Adjust the inputs and key codes depending on your needs.  Most of the key codes are self explanatory (i.e. the key code for the letter Q is uinput.KEY_Q), but if you are unsure of an input you can find the name of a keycode in the Linux input header here.  Take the key name and add uinput. to the front of it to get the key code that should be in the configuration above.

If you need to add more inputs you can add them as new lines after input 7 above.  Be careful to make sure each new line ends in a comma so the python dictionary is defined correctly.

Also if you had to connect the IRQ line to a different input than #26, be sure to set the IRQ_PIN value to the input number you are using.

After you've configured your key mapping save the file by pressing Ctrl-O and Enter, then quit by pressing Ctrl-X.


Now run the program by executing:

Download: file
sudo python keyboard.py

After a moment you should see a message displayed that tells you to press Ctrl-C to quit the program.  If you press inputs to the MPR121 they should send the keys you've configured to the Raspberry Pi!  

Note that you won't see any output from the program when keys are pressed.  

Quit the program by pressing Ctrl-C.

Launch In Background

Running the program by itself is great, but you probably want to run the program in the background while a game or other application runs and takes input from the MPR121 key presses.  To do this you can launch the program into the background by executing at the terminal:

Download: file
sudo python keyboard.py &

You should see a response such as:

Download: file
[1] 2251

This tells you the program is launched in the background and is currently running under the process ID 2251.  Try to remember the process ID as it will help you shut down the program later (but don't worry, I'll show you how to shut down the program even if you forget the ID).

Now run a game or other program that relies on keyboard input.  Try pressing inputs on the MPR121 and you should see them register as keyboard presses!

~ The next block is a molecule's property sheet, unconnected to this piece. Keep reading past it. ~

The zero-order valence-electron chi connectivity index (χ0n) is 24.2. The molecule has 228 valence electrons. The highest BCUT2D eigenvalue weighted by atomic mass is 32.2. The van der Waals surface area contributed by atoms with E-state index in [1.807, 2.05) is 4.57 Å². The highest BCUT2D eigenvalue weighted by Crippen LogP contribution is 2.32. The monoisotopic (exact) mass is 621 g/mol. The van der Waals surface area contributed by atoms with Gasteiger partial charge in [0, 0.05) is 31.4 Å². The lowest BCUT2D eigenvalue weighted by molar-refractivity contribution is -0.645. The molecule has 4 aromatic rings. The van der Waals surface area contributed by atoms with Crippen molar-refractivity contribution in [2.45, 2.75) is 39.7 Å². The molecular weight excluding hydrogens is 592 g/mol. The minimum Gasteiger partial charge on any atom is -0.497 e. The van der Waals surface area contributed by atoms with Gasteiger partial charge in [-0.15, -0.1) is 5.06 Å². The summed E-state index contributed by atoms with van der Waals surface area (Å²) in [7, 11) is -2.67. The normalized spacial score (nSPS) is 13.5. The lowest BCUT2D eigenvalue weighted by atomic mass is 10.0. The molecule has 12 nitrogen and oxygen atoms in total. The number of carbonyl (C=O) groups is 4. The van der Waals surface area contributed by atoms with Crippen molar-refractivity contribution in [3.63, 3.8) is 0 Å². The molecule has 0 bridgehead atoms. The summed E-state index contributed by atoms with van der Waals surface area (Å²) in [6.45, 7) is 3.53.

Stop Background Process

To stop the background process you'll need to tell Linux to kill the python keyboard.py process that was launched in the background earlier.  If you remember the process ID number you can skip below to the kill command.  However if you forgot the process ID number you can find it by executing a command like this to search all running processes for the keyboard.py script:

Download: file
ps aux | grep keyboard.py

You should see a list of processes such as:

Download: file
root      2251  0.5  0.3   5136  1488 pts/0    S    09:13   0:00 sudo python keyboard.py
root      2252 13.2  1.4  18700  5524 pts/0    Sl   09:13   0:00 python keyboard.py
pi        2294  0.0  0.2   4096   804 pts/0    S+   09:13   0:00 grep --color=auto keyboard.py

The first line with 'sudo python keyboard.py' is the background process that was launched earlier.  You can kill this process by running:

Download: file
sudo kill 2251

If you run the ps command above again you should now see the python keyboard.py processes have terminated.

That's all there is to using the MPR121 virtual keyboard on a Raspberry Pi.  Have fun using the capacitive touch buttons to control your own games and programs!

This guide was first published on Dec 23, 2014. It was last updated on Dec 23, 2014.
This page (Raspberry Pi Virtual Keyboard) was last updated on Aug 06, 2020.